Eddie Kadi: interview
He's the latest comedian to play a massive O2 Arena date. But who the hell is Eddie Kadi? Time Out finds out.
Every other comedian's doing arena gigs nowadays: Peter Kay, Billy Connolly, Lee Evans, Eddie Izzard. But so familiar are they to most people, that if comedians were diseases, they'd be urinary tract infections. Not, however, Eddie Kadi the latest name to join this impressive list, who will be playing O2 Arena on September 4 (although it will admittedly be scaled down to half its maximum 16,000 capacity). But who is he? Despite occasional presenting duties on Radio 1Xtra and a win at the 2006 Black Entertainment Comedy Awards as Best Comedy Newcomer, he's still a relatively unknown name. So why on earth is playing a venue this big?
You've done two sold-out nights at the smaller IndigO2 before, but why do a gig this big? Aren't you worried it'll end up being rather empty?
'It's not just about selling, although I do get nervous about it, I definitely do. But I started performing on the university circuit, where I was performing in front of maybe 200 people, then quite quickly I was doing my first one-man show which was 600. Then it was the 2,000 people at IndigO2, which was a massive step. I kind of look at it the same way when it comes to the O2. I don't believe in taking small steps.'
This O2 date will make you the first black UK comedian to play an arena. Is being a role model a motivation for you?
'Yes. There are young kids out there that want to get into comedy. I like to think that there might be some who'll go to their parents and say, “I want to be a comic like Eddie Kadi,” and their parents will have seen my comedy and that it's educating and not offensive, so they say, “You know what? Why not?” I've got a younger brother, he's 12 years old. So knowing that he's there watching me, and he's going to bed thinking, “Ah, that's my brother.” I always want to leave that sort of clean image in his mind.'
So you deliberately keep your comedy family friendly?
'Actually, it's not far off from the real Eddie. I've always tried to be myself. I had quite a strict upbringing. No, I wouldn't say strict. I would say militant. Dad knew school finished at 3.30pm, so it'd be: “I want you home at 3.31pm.” “But dad, school's 15 minutes away!” “Work it out, Eddie. Work it out.” I just carried that on to the stage. So I am sure a lot of people who grew
up the same way as me come down and relate, and that's why they laugh, like: “Oh my God, I'm not alone!”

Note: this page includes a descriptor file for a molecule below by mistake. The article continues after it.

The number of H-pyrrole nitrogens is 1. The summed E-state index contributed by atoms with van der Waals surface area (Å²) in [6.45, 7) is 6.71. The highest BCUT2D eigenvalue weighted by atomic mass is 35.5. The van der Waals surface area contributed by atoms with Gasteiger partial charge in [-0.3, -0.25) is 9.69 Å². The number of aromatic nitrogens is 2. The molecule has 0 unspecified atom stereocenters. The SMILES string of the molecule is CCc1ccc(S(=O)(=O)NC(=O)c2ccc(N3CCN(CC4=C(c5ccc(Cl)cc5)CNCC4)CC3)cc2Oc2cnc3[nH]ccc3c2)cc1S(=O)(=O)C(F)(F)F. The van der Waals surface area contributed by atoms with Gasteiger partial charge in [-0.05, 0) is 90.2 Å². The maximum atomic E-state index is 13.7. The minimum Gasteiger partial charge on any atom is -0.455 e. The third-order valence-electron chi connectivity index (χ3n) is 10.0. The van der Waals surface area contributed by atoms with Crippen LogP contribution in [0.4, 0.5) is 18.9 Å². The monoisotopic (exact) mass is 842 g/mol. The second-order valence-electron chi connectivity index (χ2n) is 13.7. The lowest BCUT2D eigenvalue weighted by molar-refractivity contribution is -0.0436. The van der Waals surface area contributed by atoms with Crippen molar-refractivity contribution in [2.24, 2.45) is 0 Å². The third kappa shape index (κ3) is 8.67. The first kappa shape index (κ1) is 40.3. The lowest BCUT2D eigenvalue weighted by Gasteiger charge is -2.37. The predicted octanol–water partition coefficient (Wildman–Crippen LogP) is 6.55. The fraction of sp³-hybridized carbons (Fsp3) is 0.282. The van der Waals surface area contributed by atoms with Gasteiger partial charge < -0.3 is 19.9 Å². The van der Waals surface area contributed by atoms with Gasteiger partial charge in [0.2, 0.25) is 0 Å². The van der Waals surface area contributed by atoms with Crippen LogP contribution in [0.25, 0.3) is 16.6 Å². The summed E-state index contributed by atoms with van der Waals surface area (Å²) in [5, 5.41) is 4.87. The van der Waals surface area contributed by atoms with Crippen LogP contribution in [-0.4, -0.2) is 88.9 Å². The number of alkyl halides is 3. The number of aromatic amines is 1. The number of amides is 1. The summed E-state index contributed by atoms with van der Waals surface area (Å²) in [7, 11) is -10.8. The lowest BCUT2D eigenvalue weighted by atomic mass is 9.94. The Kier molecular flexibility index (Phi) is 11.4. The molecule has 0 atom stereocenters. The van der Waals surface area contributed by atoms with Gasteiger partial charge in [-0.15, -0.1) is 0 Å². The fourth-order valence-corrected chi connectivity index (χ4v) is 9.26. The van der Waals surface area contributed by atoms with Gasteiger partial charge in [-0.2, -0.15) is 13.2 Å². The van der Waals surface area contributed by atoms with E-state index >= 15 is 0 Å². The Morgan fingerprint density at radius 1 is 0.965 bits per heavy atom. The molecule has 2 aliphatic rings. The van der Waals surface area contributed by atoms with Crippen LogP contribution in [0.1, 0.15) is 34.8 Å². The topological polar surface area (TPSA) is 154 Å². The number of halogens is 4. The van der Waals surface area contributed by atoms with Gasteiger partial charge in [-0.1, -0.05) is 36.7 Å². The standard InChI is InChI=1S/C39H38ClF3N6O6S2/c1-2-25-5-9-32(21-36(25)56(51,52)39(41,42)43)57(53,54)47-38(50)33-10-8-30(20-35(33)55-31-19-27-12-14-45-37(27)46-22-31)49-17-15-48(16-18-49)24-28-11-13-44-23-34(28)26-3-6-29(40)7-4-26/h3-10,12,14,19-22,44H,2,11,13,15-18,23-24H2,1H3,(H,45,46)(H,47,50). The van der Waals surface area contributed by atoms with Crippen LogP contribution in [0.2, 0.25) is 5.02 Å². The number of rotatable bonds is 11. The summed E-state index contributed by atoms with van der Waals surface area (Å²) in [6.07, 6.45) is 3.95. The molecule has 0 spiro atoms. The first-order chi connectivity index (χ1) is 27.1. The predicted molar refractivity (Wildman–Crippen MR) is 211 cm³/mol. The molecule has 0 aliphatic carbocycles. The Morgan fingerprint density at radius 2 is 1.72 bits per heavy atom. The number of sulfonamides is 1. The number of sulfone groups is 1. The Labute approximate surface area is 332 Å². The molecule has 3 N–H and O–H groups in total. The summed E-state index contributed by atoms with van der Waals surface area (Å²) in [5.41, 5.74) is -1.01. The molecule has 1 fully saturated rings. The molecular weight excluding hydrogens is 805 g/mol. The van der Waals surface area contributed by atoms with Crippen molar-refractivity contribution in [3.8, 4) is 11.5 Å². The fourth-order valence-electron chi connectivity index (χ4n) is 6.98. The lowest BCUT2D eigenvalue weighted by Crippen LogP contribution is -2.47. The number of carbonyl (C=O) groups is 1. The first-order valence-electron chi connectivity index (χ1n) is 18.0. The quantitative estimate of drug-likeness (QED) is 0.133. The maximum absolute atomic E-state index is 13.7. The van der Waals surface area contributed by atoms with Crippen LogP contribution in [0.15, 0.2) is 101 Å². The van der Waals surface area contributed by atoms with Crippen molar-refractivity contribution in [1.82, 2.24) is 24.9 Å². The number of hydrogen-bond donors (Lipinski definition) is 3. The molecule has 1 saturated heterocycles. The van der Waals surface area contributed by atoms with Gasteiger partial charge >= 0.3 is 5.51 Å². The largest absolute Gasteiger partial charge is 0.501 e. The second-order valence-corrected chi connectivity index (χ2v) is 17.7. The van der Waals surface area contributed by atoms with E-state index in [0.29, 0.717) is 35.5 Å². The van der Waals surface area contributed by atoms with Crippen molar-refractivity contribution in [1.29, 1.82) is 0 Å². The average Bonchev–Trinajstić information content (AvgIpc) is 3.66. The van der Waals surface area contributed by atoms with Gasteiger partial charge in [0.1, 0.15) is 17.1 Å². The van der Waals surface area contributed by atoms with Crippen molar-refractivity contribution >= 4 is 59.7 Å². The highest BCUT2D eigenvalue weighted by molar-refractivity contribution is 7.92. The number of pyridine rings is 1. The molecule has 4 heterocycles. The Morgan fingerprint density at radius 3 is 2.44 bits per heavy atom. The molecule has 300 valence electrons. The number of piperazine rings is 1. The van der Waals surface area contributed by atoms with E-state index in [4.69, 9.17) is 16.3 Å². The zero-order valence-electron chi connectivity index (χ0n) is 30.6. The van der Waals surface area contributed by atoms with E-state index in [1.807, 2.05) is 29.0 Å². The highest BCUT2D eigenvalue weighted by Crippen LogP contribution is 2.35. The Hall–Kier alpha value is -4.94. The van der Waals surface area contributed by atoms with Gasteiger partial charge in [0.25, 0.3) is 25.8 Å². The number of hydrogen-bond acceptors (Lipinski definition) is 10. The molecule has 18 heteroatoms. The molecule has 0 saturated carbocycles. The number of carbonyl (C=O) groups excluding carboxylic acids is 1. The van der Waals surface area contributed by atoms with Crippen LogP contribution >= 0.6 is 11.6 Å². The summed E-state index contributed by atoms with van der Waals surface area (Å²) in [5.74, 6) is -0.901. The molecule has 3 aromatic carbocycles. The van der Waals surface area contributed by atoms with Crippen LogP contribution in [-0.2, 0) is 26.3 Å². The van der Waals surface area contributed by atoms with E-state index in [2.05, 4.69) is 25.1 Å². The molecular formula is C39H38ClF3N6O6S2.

I try to incorporate everything that I'm about. I have a presenting background. I have a comedy background. I love dancing. I love singing, even though I can't hold a note - well I can hold a note, but just long enough for people to clap and remember that, oh this guy can't really sing. I incorporate all that. I called it “An Audience with Eddie Kadi” because when I was younger I used to love ITV's “An Audience with…”, whether it was comedians, like Ken Dodd or Ronnie Corbett, or the Kylie Minogues of this world. I like Kylie Minogue. So I'll do some stand-up, then invite special guests on, and have a Jonathan Ross-type chat show. It gives me that chance to pick any member of the audience and they just throw a question at me and I turn that into a routine. God, I can't believe I said I liked Kylie.'
Who will the guests in the chat show segment be?
'It'll be a very interesting array of guests. All I can say is there's going to be some dancing involved.'
Is it Kylie?
'I don't know if I could conduct that interview. I might collapse on the sofa and just leave the question cards there for her to answer. I was born in Congo, and I came here when I was eight. Kylie Minogue was one of the three or four videos in a collection my dad had. Do not ask me why. I remember watching the “I Should Be So Lucky” video and thinking: This is what London is all about. Since then I've always been a Kylie Minogue fan. Yeah, I've said it. It's on the record.'
Do you think you're a big enough name to play the O2?
'I read an article about me and it said things like “unknown” and “novice”. I don't blame people for saying that, because they are not aware of a different market to the mainstream. But there is a whole new market out there for comedy where people can come with their families, the wife, the kids and the grandparents, and they'll all enjoy it. I've performed for crowds of 5,000. But because there isn't exposure on these audiences, people just assume that they don't exist. To get 2,000, 8,000 or 20,000 of those people in the same room is not a big deal. It's a market that's been neglected.'
Eddie Izzard also did the O2 Arena, but according to Google, compared to the 1.8 million hits for him, you only have 137,000. You're below Eddie Irvine's 351,000, but you're above haulage company Eddie Stobart, who only has 65,800.
'Fantastic! That was my aim! I can't believe this. Somebody hug me. Back when me and my dad were watching that Kylie video he said to me: “Son, one day you're going to be bigger than Kylie. You're even going to be bigger than Eddie Stobart!” '
But aren't you worried that this means Eddie Irvine could do a gig at the O2 Arena and blow you out of the water?
'Definitely! He's got more of a chance than me.'
'An Audience with Eddie Kadi' is at the O2 Arena, Sept 4.